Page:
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Thursday, September 15, 2016

Free Online Public FORTUNE - COWSAY Server : Fun with TELNET and C/C++ Linux Multi-threaded Socket Server Programming (CentOS 7)

 ________________________________________
/ Necessity is the plea for every        \
| infringement of human freedom. It is   |
| the argument of tyrants; it is the     |
\ creed of slaves. -- William Pitt, 1783 /
 ----------------------------------------
    \               ,-----._
  .  \         .  ,'        `-.__,------._
 //   \      __\\'                        `-.
((    _____-'___))                           |
 `:='/     (alf_/                            |
 `.=|      |='                               |
    |)   O |                                  \
    |      |                               /\  \
    |     /                          .    /  \  \
    |    .-..__            ___   .--' \  |\   \  |
   |o o  |     ``--.___.  /   `-'      \  \\   \ |
    `--''        '  .' / /             |  | |   | \
                 |  | / /              |  | |   mmm
                 |  ||  |              | /| |
                 ( .' \ \              || | |
                 | |   \ \            // / /
                 | |    \ \          || |_|
                /  |    |_/         /_|
               /__/


Open a terminal or a command prompt, enter telnet sanyalnet-cloud-vps.freeddns.org and press Enter again quickly. A random fortune cookie message will be returned to you, formatted by cowsay.


Do it again. A different random cowsay formatted fortune cookie will be presented to you.


These are delivered by a little Linux server daemon "cowsayd" I wrote in C for really no good reason in the spirit of fortune and cowsay. Running on my CentOS 7 hobbyist VPS, the publicly accessible daemon serves cookies on the standard TELNET TCP port 23 from the Linux fortune database, which is based on Ken Arnold's BSD implementation.

After a connection is received and accepted, I require some input from the client (just pressing the Enter key suffices) before sending back a cowsay formatted fortune cookie. This is an attempt at gracefully handling the continuous connections from automated bots which are probably looking for a "username:", "login:" or some such prompt and rarely send any inputs. So I hope mostly humans will read what is shown on the screen ("Enter anything to hear the cow speak.") and react correctly to receive a fortune-cowsay message for fun.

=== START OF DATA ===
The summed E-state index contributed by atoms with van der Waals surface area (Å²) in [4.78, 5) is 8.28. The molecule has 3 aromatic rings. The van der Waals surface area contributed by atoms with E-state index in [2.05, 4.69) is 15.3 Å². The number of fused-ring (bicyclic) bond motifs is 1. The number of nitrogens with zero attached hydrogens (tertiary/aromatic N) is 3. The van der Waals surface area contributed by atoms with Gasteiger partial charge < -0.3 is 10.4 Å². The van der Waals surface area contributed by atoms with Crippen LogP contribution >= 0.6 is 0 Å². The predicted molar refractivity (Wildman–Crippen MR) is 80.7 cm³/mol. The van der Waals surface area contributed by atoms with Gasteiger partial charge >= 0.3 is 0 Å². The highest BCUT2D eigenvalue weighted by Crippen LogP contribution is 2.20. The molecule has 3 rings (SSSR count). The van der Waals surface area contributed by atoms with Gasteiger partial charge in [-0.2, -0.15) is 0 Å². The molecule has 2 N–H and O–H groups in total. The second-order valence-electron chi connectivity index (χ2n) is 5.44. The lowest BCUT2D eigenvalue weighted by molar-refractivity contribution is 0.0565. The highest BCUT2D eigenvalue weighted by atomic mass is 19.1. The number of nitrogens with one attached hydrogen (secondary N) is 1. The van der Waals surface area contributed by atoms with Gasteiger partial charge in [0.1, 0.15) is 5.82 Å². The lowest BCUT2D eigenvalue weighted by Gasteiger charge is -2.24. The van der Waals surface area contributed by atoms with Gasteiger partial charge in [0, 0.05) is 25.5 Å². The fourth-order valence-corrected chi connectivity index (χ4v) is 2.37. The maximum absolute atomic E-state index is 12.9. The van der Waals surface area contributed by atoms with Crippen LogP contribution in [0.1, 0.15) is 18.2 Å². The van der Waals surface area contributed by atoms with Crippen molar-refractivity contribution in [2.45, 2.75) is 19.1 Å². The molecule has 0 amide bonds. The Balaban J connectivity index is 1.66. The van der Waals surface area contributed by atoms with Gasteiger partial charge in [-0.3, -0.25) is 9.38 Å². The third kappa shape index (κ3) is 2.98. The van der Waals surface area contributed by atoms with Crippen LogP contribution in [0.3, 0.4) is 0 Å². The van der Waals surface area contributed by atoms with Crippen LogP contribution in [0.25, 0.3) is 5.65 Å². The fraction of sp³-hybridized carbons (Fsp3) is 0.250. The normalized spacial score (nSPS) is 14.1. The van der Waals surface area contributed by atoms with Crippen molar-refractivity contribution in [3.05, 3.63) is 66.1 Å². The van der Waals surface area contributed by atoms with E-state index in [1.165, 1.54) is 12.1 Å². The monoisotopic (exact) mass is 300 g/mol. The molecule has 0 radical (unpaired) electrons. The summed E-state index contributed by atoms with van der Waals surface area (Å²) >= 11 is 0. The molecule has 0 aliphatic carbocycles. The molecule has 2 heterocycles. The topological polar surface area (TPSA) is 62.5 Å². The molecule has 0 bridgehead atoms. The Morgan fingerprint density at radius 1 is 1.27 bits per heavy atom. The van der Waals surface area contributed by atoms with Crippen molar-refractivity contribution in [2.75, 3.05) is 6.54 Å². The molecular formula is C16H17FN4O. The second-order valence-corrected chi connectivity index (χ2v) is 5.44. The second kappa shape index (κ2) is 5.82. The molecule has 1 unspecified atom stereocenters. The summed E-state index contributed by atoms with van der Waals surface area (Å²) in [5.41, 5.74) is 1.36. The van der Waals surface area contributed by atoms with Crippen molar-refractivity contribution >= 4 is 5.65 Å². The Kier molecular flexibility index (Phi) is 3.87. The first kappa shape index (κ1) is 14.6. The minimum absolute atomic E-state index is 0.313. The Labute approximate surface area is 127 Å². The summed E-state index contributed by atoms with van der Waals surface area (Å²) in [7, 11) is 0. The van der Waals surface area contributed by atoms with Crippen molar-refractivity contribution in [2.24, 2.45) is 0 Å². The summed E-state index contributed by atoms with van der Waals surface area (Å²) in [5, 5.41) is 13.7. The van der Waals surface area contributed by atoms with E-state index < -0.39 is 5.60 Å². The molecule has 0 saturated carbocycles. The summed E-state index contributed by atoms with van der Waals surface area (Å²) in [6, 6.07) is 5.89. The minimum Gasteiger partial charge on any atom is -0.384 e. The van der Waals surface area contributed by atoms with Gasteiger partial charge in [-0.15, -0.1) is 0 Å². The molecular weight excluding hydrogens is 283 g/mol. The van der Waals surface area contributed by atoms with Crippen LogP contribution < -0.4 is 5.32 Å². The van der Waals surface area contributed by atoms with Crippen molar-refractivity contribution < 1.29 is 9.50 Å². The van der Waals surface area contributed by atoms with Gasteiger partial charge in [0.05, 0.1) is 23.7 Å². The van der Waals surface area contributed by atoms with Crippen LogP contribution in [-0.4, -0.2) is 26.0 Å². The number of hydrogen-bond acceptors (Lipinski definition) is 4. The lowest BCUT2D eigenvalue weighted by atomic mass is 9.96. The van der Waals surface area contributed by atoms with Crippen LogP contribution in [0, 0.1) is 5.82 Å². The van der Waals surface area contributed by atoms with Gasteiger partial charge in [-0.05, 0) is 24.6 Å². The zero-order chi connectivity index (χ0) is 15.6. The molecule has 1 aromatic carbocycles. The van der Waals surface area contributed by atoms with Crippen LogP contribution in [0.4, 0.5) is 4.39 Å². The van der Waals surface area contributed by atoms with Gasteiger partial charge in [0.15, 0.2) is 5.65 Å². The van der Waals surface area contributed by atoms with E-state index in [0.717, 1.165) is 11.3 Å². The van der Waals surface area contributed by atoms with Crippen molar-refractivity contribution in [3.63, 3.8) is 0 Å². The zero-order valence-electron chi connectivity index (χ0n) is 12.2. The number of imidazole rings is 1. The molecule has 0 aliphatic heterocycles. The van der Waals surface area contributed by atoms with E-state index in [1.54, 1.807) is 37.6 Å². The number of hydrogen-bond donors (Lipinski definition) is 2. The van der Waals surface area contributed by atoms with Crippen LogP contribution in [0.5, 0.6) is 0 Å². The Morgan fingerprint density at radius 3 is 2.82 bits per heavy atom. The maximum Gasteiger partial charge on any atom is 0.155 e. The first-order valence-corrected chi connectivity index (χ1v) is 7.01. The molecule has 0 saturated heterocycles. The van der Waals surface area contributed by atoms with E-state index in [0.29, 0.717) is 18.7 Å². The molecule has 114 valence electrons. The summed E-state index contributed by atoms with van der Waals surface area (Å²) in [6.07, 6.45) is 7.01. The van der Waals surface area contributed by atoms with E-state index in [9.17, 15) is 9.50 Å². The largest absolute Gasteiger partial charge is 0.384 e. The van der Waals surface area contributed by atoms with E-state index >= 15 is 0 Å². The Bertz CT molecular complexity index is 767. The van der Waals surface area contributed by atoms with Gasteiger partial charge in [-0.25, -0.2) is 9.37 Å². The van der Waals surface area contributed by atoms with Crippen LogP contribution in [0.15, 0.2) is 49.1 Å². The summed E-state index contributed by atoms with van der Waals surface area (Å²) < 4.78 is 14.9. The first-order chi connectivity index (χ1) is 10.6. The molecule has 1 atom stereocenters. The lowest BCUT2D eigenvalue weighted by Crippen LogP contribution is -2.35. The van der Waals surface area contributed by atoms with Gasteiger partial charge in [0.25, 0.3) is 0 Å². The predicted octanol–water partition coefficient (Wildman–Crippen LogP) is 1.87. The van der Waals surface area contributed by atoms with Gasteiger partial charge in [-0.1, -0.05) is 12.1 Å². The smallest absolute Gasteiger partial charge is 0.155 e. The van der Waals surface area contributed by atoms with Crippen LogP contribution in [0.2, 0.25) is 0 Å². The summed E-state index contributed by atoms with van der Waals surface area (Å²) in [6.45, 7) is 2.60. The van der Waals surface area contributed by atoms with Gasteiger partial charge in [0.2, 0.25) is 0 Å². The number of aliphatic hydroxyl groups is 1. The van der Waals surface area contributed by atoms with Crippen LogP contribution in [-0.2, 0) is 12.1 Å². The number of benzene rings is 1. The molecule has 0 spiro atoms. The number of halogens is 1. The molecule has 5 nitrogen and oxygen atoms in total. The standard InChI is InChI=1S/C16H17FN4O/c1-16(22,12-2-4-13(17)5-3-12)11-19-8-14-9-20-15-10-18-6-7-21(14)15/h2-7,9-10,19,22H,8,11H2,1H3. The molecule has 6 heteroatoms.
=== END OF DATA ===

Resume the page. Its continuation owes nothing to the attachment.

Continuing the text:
The C / C++ program is based off my Brain-damaged http 410 server with the same features as discussed there, but with a couple of important differences:
  • This fortune/cowsay server does not need to listen to connections from more than one port, as it servers clients on just one port. Hence, the select() system call and associated family of macros are not needed by the fortune+cowsay server.
  • The server works by invoking a shell command that in turn executes fortune and cowsay and returns the output back to the server, which passes it on to the client and closes the connection. The shell command is invoked using popen() which is thread-safe in Linux, and works well for getting a message from fortune/cowsay.
  • The use of pthread_attr_setdetachstate with PTHREAD_CREATE_DETACHED is demonstrated. This server spawns a thread to service every connection and the spawned thread exits after servicing a connection. The main thread never waits to join the spawned threads. If we do not create detached threads for this scenario, memory usage will keep increasing every time a thread is spawned since the default attribute of PTHREAD_CREATE_JOINABLE will never release all service thread resources becuase it expecting the main thread to join and ask for the return value.
  • Obtaining the client IP address is demonstrated using the inet_ntop() function.
  • It logs into the same file as sshd (usually /var/log/secure) in a format designed for abusers to be picked up and banned by fail2ban if installed. fail2ban is configured on my server to also automatically email blocklist.de for more general dissemination of telnet spammers. I also maintain a blocklist file free for public use.
Both fortune and cowsay need be installed and working for this server to deliver the messages. I describe how to install them later in this article (see "How to install Fortune and Cowsay on CentOS 7" below.)

To compile the cowsayd server, we need to include the -lpthread switch on the gcc command line, since it is a multi-threaded server.

  • gcc -o cowsayd -lpthread cowsayd.c

    Once compiled, copy the binary to the directory  /usr/local/bin.

    The server is designed to run continuously. Starting it up at boot time is done by a custom init script in the /etc/init.d directory. The server logs to syslog, check /var/log/messages for log output for troubleshooting,


    Here is the complete source code of cowsayd.c.